Last week, we wrote a post on informal mentoring. In today's post, we will define formal mentoring.
Initiated by an organization, formal mentoring features specific guidelines and structure to the relationship. The relationship lasts a finite period of time (usually from 9-12 months) and is focused on specific organizational objectives. Most often, the mentor is selected for the mentoree based upon compatibility between the profiles of the mentor and mentoree in conjunction with the specific goals of the program. Mentors are often at a level or two higher than the mentoree, although a peer can be a mentor as well.
The benefit of this type of relationship is that it provides access to key people within an organization who have specific skills needed by the mentoree. This provides for a more focused approach. In addition, training allows both participants to understand the relationship and to use it more effectively.
This is how people described a formal mentoring experience:
“I learned a lot from my mentor during the course of our relationship. He was very accessible and was willing to listen to my concerns and help me in any way possible. I enjoyed the experience and hope that my mentor gained as much as I did.”
~mentoree in banking
“At first my mentor and I didn’t have much in common which forced us to work harder at this relationship. On the other hand, that was a good thing because we became friends which was an added benefit of being in this program. I learned a great deal which I will be able to utilize as I grow in my career.”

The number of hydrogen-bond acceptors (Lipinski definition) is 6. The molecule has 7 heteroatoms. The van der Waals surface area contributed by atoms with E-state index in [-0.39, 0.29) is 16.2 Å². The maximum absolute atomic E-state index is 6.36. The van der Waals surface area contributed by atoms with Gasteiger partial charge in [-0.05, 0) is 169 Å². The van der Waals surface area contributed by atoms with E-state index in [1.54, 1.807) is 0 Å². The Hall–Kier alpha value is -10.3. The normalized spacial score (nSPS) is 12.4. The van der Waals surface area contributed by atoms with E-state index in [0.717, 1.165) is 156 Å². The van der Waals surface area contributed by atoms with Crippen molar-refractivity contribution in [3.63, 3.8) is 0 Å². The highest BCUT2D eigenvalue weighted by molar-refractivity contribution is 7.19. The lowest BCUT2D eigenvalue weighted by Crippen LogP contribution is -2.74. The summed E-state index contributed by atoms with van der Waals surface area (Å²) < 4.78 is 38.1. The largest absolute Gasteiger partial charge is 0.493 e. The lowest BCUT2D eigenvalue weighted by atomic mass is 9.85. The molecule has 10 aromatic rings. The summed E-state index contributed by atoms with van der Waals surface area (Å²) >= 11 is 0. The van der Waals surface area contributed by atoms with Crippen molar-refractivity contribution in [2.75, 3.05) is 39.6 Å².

~mentoree in publishing
“I enjoyed working with my mentoree in helping him accomplish his professional goals. We met according to the program guidelines and I believe he felt the relationship was worthwhile. I did not feel emotionally connected to my mentoree which I would have preferred. I would serve as a mentor again but I prefer a more informal relationship.”
~mentor in technical industry
As you can see, formal mentoring differs significantly from an informal relationship. The biggest difference in this model is its lack of emotional intensity. The relationship is often more businesslike and will not necessarily lead to an emotional connection that is characteristic of the informal model.Wavebreakmedia Ltd | Dreamstime.com